Earning an army of discerning listeners

Looking back, those comparisons between the two big New York bands of the early Noughties seem rather erroneous. If The Strokes were a rusty buzzsaw of visceral energy, Interpol’s ‘Turn On The Bright Lights’ was a surgical scalpel, the sound of a band arriving as the finished article. While their neighbours were cavorting with A-listers and gracing the tabloids, Interpol (relatively) quietly won over an army of discerning listeners.

But where next? Hark back to the original sound that won over so many, or continue the transition to mainstream acceptance…how about a mix of the two. Lead single ‘The Heinrich Manoeuvre’ is, in truth, not radically dissimilar from ‘Slow Hands’, all elastic guitars, driving chorus and radio-friendly lustre. It seems to offer little new to the blueprint of the more upbeat moments of ‘Antics’, yet there is a gloss to the production and an extension to Banks’ vocal range that suggests this is a bridging track rather than a rehash.

The obvious single material has taken on a poppier edge. The synth parts are more prominent, the guitars sharper, the vocals more accessible. Have Interpol gone all Killers on us? Not at all, as on this album’s predecessor, despite the extra sheen, they never stray far from epic. There are few bands with the knack for a slow burner like ‘Rest My Chemistry’, or the ability to make the rattling sparseness of ‘The Lighthouse’ sound so bleak and yet so beautiful.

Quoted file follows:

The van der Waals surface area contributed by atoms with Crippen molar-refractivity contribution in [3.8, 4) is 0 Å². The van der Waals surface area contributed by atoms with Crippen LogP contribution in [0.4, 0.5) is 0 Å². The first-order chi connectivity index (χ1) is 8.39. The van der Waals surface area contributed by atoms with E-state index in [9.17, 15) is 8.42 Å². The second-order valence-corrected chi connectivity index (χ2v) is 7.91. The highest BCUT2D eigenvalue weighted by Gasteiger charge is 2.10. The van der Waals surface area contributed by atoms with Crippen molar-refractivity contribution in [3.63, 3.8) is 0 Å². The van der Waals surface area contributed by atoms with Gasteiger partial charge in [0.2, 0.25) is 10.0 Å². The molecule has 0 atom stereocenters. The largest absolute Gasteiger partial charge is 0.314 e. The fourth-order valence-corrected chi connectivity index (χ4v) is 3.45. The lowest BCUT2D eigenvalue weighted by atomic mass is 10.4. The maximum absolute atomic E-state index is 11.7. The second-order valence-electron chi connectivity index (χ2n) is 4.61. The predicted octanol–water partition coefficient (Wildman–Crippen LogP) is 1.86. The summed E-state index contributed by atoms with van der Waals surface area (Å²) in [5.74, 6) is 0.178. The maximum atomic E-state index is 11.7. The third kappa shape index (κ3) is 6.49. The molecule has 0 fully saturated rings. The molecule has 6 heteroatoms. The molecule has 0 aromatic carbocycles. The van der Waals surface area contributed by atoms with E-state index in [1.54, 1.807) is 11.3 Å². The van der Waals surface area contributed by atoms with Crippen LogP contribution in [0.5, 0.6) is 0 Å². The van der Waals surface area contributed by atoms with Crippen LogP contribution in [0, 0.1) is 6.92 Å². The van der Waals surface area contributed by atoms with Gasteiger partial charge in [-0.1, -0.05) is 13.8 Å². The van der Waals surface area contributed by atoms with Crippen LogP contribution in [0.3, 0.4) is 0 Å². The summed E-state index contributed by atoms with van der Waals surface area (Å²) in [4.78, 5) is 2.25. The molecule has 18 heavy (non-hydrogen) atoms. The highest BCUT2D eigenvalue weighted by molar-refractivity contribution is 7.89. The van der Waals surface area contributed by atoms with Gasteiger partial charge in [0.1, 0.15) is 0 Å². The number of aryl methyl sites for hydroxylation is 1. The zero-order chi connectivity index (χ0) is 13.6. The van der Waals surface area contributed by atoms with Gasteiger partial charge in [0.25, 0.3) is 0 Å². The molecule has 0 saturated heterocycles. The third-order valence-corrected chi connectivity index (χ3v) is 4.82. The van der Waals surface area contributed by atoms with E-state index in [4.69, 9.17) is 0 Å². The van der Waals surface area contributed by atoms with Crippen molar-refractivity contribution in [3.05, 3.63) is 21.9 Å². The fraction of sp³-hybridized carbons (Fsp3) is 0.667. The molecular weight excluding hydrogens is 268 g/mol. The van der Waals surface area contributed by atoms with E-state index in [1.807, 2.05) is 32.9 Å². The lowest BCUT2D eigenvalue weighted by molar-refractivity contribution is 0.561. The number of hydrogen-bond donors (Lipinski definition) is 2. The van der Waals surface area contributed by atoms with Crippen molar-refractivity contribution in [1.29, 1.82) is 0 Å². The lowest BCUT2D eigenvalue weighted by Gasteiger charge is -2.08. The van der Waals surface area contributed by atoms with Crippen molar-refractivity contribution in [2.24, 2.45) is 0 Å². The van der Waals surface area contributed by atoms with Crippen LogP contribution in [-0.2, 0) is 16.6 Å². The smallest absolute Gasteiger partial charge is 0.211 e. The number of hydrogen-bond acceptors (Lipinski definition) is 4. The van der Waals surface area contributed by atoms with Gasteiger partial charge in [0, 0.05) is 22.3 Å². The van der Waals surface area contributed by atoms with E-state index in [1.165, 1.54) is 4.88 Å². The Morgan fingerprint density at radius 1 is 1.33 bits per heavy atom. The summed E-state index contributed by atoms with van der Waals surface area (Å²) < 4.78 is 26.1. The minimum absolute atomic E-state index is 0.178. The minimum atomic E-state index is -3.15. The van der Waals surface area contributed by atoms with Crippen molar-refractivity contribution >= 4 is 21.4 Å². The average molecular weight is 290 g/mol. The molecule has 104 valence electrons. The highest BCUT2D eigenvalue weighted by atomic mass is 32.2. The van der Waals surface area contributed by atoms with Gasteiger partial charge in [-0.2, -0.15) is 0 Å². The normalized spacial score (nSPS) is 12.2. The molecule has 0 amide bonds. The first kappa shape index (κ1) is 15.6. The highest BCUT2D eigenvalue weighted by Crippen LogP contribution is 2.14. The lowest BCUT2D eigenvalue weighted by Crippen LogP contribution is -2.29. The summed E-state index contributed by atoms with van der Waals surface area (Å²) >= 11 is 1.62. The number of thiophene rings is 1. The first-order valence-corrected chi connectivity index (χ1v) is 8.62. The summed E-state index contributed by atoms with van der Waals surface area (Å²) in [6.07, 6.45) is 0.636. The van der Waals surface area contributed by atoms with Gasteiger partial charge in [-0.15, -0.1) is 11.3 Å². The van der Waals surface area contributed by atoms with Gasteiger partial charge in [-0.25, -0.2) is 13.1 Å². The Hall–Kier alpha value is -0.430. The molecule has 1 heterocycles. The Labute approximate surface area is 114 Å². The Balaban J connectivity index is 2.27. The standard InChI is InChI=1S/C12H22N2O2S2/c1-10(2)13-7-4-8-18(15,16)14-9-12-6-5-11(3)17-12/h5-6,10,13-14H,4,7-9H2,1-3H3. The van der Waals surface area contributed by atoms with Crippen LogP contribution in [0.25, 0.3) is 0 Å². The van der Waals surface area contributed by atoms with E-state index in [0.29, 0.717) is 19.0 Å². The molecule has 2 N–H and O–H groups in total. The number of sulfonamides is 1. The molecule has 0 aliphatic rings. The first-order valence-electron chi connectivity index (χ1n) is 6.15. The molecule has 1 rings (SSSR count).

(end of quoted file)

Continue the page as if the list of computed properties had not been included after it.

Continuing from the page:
Essentially, they have distilled everything that made their first two offerings great into one melting pot, thrown in a bit extra, and served up an album that sounds diverse, developed, and yet quintessentially Interpol. They’ve proved they can last the distance, added some sass to the seriousness, and the results are as pleasing as they are powerful.

Follow Clash: